I will make just two more comments. Although there were many measures to support new ownership, the private rental sector was ignored. We have 1.6 million people on the waiting list for social housing who will obviously not be helped, and so many in generation rent, who spend half their income on rent, have not been helped either.

My last point is that this Budget relies on a £27 billion fine by the OBR in increased tax receipts and low interest rates. I point out that both could change or disappear. Given the constraints of the fiscal charter, what are the consequences for this Budget if that should happen?

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One Comment

  • Glad to pick up from Susan’s speech : “The most vulnerable elderly tend to live in the most deprived communities, with the narrowest council tax base. Therefore, paying for social care through an additional precept on council tax will be very tough for those communities. I would indeed be worried”.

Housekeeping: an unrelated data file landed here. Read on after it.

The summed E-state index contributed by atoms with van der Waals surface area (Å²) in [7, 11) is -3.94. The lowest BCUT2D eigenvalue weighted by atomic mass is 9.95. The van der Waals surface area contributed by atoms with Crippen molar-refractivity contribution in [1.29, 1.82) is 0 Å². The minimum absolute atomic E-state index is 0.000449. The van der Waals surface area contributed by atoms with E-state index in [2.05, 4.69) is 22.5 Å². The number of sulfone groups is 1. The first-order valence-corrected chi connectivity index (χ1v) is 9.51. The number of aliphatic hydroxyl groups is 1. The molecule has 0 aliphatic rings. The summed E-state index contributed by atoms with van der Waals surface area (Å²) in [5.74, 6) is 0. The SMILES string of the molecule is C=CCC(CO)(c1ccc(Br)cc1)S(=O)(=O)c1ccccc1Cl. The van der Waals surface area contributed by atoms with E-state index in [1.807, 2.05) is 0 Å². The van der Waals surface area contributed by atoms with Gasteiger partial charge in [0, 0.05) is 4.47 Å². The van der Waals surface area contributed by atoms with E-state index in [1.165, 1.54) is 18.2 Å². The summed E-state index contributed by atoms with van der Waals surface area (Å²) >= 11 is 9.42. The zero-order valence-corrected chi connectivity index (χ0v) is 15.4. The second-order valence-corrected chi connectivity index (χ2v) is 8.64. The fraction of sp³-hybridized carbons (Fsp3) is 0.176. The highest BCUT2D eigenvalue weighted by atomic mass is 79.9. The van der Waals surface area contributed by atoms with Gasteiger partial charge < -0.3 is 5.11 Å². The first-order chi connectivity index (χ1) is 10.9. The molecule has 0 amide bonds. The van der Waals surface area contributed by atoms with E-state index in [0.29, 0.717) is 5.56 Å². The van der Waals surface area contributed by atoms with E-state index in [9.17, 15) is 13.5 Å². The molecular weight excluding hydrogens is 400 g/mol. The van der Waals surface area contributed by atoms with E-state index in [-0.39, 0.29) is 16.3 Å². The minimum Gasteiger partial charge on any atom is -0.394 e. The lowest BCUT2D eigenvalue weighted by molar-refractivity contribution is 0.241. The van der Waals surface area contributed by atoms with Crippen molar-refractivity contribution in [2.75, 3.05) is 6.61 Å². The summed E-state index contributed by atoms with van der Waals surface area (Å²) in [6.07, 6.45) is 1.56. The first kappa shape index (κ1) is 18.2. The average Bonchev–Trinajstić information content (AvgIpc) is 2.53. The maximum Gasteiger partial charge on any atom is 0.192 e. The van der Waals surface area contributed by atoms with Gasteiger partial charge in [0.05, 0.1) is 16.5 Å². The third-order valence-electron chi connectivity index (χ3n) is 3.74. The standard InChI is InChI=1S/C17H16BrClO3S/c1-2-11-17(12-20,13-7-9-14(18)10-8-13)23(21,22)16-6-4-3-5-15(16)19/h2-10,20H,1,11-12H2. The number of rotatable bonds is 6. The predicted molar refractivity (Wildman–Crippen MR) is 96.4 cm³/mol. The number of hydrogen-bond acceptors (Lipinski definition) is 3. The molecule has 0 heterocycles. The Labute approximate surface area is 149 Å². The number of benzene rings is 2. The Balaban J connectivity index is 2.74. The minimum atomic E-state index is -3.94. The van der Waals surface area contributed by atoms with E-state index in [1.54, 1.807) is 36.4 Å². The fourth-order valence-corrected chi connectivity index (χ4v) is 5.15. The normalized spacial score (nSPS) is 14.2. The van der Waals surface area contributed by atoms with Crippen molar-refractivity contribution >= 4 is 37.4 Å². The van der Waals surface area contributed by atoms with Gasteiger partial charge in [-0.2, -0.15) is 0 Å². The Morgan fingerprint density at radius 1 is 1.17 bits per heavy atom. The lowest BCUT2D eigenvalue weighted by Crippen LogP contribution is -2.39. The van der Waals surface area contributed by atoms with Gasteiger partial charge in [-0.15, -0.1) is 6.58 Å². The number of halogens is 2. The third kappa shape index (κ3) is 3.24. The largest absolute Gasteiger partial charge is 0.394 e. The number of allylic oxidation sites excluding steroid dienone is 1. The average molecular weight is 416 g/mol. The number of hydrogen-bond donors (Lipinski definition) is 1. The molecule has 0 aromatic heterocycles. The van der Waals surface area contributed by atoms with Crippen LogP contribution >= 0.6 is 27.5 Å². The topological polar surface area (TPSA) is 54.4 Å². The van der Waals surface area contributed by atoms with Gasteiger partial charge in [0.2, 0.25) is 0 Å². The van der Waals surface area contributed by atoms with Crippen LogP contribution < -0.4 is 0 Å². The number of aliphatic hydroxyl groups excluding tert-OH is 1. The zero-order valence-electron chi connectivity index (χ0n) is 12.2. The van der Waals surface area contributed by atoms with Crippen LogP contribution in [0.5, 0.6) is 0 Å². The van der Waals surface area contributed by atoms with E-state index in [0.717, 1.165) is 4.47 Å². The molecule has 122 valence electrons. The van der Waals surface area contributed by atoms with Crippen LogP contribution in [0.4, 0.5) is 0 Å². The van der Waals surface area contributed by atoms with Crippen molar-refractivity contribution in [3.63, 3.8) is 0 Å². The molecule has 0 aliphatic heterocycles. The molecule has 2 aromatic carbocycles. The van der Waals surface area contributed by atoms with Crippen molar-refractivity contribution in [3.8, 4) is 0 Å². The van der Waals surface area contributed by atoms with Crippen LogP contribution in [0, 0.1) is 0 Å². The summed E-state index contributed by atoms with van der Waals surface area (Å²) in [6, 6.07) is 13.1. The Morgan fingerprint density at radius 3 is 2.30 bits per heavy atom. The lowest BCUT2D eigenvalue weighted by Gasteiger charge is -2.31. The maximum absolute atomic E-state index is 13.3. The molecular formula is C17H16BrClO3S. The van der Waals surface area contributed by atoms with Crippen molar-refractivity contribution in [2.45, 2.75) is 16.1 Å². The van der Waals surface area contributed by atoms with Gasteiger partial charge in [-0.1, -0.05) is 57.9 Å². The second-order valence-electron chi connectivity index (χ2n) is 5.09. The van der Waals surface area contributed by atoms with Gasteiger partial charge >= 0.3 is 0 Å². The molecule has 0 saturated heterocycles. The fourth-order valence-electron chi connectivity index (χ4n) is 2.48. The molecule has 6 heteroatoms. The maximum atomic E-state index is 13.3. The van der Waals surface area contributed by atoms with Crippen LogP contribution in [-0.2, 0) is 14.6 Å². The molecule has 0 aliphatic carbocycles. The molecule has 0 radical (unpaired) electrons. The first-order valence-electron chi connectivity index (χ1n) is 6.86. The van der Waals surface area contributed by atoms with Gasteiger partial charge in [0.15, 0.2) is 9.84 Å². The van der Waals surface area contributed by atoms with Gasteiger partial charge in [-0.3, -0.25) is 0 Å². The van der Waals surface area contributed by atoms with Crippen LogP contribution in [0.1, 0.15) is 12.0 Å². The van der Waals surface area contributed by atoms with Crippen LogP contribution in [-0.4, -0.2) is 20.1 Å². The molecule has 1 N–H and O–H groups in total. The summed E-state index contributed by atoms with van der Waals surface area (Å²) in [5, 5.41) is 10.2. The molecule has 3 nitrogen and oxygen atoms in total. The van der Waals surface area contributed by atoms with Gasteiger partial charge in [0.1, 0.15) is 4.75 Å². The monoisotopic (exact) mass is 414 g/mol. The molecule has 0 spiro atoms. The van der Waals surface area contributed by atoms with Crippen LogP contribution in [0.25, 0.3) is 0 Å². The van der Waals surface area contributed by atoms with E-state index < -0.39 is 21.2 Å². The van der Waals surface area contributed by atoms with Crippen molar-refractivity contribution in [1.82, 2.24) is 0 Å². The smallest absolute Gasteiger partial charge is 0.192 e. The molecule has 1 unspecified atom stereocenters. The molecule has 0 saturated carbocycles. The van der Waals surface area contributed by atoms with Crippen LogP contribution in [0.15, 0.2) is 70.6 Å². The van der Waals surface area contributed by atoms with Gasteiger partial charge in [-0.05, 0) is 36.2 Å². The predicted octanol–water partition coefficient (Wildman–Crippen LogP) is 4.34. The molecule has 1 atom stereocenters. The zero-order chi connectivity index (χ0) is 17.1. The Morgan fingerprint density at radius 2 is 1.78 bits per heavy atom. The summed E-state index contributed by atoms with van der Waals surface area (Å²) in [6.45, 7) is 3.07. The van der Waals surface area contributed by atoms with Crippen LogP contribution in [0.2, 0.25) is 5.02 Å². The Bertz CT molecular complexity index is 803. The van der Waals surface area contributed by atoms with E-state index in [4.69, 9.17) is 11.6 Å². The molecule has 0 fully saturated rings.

But that’s only the tip of the iceberg. Residential social care is in imminent meltdown, and social care for those still living at home also faces a major financial crisis of local government funding.

    It’s time to talk to local councillors and colleagues such as Gordon Lishman. It’s time for the party to get its act together, and for this be a radical campaigning issue.

    It’s essential the Party gets to grips with this. There’s plenty of evidence…. time for action.